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Pioneer Editorial: New fed aid to help Medicaid

Gov. Tim Pawlenty has another shot at taking federal money for the state's health care programs, and he ought to take it.

The Republican governor said Thursday that this time he is open to taking about $240 million in federal aid from a new bill Congress approved earlier this month as part of $16 billion in Medicaid assistance allocated from the federal economic stimulus package to the states.

The governor became embroiled with the Legislature this past session over another federal program that would allow Minnesota early entry into an enhanced Medicaid program for the poor. Democrats say for about a $180 million investment, the state will gain $1.4 billion in federal aid. Gov. Pawlenty refused to sign the bill, and has refused a second bill giving him the authority -- or the next governor -- to join the program in the interim. He claims the state is too broke to upfront the money, and there are too many federal strings attached to it that will cost Minnesota more in the long run.

In the meantime, the program the Legislature enacted that the governor would sign is ineffective, forcing rural poor people to travel to the Twin Cities to one of the few hospitals that will see them under the program.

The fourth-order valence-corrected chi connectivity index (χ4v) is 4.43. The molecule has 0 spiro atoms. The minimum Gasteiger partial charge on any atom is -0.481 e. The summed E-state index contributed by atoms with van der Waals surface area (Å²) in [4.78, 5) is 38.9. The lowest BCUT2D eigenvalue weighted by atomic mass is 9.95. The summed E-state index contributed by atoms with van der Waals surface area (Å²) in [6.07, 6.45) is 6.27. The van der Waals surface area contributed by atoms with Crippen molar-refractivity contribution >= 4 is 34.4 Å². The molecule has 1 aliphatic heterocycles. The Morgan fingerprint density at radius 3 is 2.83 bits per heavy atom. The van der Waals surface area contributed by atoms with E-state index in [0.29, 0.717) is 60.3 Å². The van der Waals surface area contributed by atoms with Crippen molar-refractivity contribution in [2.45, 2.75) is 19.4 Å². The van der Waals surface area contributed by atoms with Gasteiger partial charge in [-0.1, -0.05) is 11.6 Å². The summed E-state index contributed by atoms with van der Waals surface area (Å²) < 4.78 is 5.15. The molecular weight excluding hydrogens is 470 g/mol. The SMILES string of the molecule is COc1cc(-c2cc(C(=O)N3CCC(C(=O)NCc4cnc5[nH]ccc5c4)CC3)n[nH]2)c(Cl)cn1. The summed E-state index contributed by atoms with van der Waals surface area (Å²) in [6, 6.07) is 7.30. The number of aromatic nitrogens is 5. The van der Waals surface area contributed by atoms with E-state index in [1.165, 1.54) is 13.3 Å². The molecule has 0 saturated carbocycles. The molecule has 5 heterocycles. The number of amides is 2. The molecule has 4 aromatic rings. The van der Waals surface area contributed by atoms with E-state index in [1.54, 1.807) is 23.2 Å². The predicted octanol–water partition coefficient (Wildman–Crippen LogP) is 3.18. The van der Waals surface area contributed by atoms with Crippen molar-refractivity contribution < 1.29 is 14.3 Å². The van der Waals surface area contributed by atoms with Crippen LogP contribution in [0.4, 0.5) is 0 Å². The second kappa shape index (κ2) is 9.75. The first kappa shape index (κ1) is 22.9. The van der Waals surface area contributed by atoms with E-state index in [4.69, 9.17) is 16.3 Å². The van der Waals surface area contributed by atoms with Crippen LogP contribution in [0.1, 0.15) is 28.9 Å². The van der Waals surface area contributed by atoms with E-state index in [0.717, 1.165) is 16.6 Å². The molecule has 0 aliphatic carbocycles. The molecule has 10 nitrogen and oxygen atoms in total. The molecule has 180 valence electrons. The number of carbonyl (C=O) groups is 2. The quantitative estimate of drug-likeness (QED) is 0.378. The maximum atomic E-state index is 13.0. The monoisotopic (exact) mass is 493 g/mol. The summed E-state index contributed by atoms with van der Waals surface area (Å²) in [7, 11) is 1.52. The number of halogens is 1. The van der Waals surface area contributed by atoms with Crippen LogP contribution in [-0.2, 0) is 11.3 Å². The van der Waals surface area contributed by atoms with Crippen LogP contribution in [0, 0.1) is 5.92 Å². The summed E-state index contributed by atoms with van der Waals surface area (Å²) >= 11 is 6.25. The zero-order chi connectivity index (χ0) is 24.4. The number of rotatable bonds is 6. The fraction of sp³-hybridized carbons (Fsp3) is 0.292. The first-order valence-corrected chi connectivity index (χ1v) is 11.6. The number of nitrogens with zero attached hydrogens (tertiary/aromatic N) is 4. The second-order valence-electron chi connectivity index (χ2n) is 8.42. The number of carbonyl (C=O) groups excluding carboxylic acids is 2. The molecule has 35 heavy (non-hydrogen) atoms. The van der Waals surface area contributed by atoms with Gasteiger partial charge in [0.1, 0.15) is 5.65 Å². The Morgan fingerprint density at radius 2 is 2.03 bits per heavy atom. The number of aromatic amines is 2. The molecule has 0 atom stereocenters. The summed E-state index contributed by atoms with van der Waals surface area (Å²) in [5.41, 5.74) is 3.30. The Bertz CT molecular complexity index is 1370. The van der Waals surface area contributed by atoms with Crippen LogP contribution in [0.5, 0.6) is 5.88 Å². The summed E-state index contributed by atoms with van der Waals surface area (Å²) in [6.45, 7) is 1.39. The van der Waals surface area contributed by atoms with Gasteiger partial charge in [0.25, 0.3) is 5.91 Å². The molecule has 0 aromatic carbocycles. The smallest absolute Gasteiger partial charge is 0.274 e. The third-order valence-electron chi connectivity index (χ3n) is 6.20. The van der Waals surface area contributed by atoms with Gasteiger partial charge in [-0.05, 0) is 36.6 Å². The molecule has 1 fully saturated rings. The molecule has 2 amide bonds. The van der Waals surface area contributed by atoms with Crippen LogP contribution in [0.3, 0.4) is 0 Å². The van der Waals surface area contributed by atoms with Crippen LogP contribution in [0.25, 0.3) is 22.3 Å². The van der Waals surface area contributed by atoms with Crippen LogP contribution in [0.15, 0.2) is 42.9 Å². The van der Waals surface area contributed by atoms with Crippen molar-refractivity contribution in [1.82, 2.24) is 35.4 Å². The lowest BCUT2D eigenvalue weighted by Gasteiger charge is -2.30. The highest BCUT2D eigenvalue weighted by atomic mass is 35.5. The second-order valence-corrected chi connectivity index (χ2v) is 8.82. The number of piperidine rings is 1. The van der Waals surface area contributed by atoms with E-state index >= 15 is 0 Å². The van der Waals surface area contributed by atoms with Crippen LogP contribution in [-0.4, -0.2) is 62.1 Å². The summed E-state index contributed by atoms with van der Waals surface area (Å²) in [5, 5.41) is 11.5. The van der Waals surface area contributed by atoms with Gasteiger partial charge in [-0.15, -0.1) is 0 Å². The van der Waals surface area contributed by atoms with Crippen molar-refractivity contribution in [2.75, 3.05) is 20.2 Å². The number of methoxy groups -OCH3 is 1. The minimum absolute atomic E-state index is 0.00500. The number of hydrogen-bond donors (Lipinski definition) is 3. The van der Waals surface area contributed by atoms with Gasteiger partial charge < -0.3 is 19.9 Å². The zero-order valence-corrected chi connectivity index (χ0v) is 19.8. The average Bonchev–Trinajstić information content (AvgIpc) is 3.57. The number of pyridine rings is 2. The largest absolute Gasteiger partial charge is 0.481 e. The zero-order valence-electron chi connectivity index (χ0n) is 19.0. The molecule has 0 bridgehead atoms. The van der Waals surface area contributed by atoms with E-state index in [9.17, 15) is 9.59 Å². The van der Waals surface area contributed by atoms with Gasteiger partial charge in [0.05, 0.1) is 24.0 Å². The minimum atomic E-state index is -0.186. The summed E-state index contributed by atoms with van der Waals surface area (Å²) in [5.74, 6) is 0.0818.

This new aid could perhaps be used to allow rural hospitals to again treat poor people locally without running seas of red ink.

The governor said his staff will look at the new legislation for anything that would affect the state negatively down the line, which we would expect him to do. But one argument seems to be winning the presidential contender over: the fact that Minnesota gives more in taxes to Washington than it receives in federal benefits.

Legislative leaders, in a letter to Gov. Pawlenty on Tuesday, urged that since the bill was passed, "Minnesota should work to ensure that the state receives our fair share of the allocation. Failure to accept the funds would result in residents paying federal taxes to pay for Medicaid programs in other states. In fact, you have previously raised the concern that Minnesota is a donor state, and receives only 72 cents for each $1 sent to Washington."

House Speaker Margaret Anderson Kelliher, House Majority Leader Tony Sertich and Senate Majority Leader Larry Pogemiller also note that "increased enrollments in Medicaid and other human service programs continue to strain Minnesota's budget at a time when revenues continue to remain flat. What better way to promote economic growth than to ensure jobs are protected and created by mitigating some of the adverse impacts of current budget cuts?"

We agree, and Gov. Pawlenty should see the need for this federal funding to come to Minnesota, rather than being spent by some other state.